and for joy thereof goeth and selleth all that he hath, and buyeth that field.
45 | Again, the kingdom of heaven is like unto a merchant man, seeking goodly pearls :
46 Who, when he had found one pearl of great price, went and sold all that he had, and bought it.
47 | Again, the kingdom of heaven is like unto a net, that was cast into the sea, and gathered of every kind:
for joy thereof goeth and selleth all that he Verse 47. A net cast into the sea, 80.hath, and buyeth that field, by which, The import of this parable is similar to according to Jewish notions, he would that of the wheat and tares, though someacquire a right to the treasure: at least what more general in its application. Its in the Mischna it is laid down, “that allusion to the occupation of those of the whoever buys anything of his neighbour, apostles who were fishermen would render if money be found in the article bought, it the more striking to them, though it it belongs to the purchaser.” On the is obvious to all. The large nets of the exact morality of the case, the parable fishermen enclose both bad and good determines nothing ; its object being sim- kinds of fish when used in waters where ply to show that when men are brought fish of these opposite qualities abound; to set a proper value upon the great trea- and the separation of the noxious from sure of salvation, they will make all the the edible species followed immediately sacrifices which Christ requires of them, upon bringing the produce of the nets to though it be to “ leave all, and follow shore, which represents, says our Lord, him,” in order to attain it.
what will take place at the end of the Verses 45, 46. Goodly pearls.—This world. Then the angels shall come forth ; parable appears not to differ in import angels, as in the parable of the tares, not from the preceding ; only the variation in men; and for the same reason,-and serer the metaphor serves to impress us the the wicked from the just. See note on verse more deeply with the unrivalled value of 30. Thus, though by the ministration of the blessings of the gospel, and the neces- Christ's servants a visible mixed church sity of taking every means to secure a only is formed, this will not remain its perpersonal interest in them. In the one manent character. In eternity the sepathey are compared to a treasure, gene- ration will be complete and final. On all rally; in the other to a pearl of great price, these parables it may be remarked, that of the highest value, πολυτιμος μαργαριτης. the leading parts only are intended to be Pearls were favourite stones in the east, significant, the rest belonging to the and estimated at a high value; and the ornament or filling up of the narrative; adjacent coasts of the Red Sea made this and he who endeavours to bring forced article of traffic familiar to the Jews. and far-fetched meanings out of parables Their value, like that of other precious will generally mistake a perverted ingestones, rose with their size, perfectness, nuity for the intention and mind of God. and beauty. This was the goodLIEST This ought to operate as a sufficient caution; among goodly pearls, and of such value and an illustration or two of this absurd as well to repay the man who should sell manner of treating parables will show that his whole estate to purchase it. The caution is not unnecessary. One eminent moral is obvious. Possessed of what this commentator has thus interpreted the pearl represents, every man is beyond parable of the leaven: “By the woman calculation wealthy; and without it the who leavened the meal is meant the wismost opulent are poor indeed!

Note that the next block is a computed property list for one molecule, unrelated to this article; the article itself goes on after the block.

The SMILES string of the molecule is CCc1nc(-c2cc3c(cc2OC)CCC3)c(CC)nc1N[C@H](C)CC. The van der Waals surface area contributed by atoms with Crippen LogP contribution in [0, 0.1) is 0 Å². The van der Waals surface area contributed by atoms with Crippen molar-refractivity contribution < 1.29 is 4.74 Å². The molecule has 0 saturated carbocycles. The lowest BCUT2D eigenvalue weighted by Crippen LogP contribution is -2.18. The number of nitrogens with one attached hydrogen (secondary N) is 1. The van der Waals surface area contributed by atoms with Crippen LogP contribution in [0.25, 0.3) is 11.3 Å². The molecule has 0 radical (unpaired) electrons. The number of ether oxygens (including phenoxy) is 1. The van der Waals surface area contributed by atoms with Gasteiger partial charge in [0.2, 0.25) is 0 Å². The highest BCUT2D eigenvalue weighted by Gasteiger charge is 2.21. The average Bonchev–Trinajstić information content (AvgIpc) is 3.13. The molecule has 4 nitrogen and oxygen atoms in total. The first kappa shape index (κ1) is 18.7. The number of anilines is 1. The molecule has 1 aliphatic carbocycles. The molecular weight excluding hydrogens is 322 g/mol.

dom of God; by the leaven, the doctrine
48 Which, when it was full, they drew to shore, and sat down, and gathered the good into vessels, but cast the bad away.
49 So shall it be at the end of the world: the angels shall come forth, and sever the wicked from among the just,
50 And shall cast them into the furnace of fire: there shall be wailing and gnashing of teeth.
51 Jesus saith unto them, Have ye understood all these things? They say unto him, Yea, Lord.
52 Then said he unto them, Therefore every scribe which is instructed unto the kingdom of heaven is like unto a man that is an householder, which bringeth forth out of his treasure things new and old.
of the gospel; by the three measures of intimated that he was training them up, meal, the three faculties of the soul, rea- and specially qualifying them, to fulfil the son, anger, and concupiscence, which office of public teachers of his religion to three faculties are made conformable to the world; and thus urged upon them the doctrine of the gospel by the wisdom the duty of paying the most careful attenof God!” And a modern expositor is tion to his doctrine. Instructed unto the not greatly inferior to the foregoing ; who, kingdom of heaven, signifies made thoroughin his remarks on the parable of the casting ly acquainted with the doctrines, eviof the net into the sea, compares the gospel dences, and practical ends of the gospel; to a net,“for its meanness in the esteem of which can only be attained by diligent men, and being of no account in the eyes attention, personal experience of its truth of the world ; and yet, like a net, it is a and power, and earnest prayer for divine piece of curious workmanship, in which illnmination. Such a qualified teacher the manifold wisdom of God is displayed,” is compared to a householder, or master of &c. Both these examples are taken from a family, who has laid up in his treasury the works of grave and learned men ! or storehouse those fruits of the earth,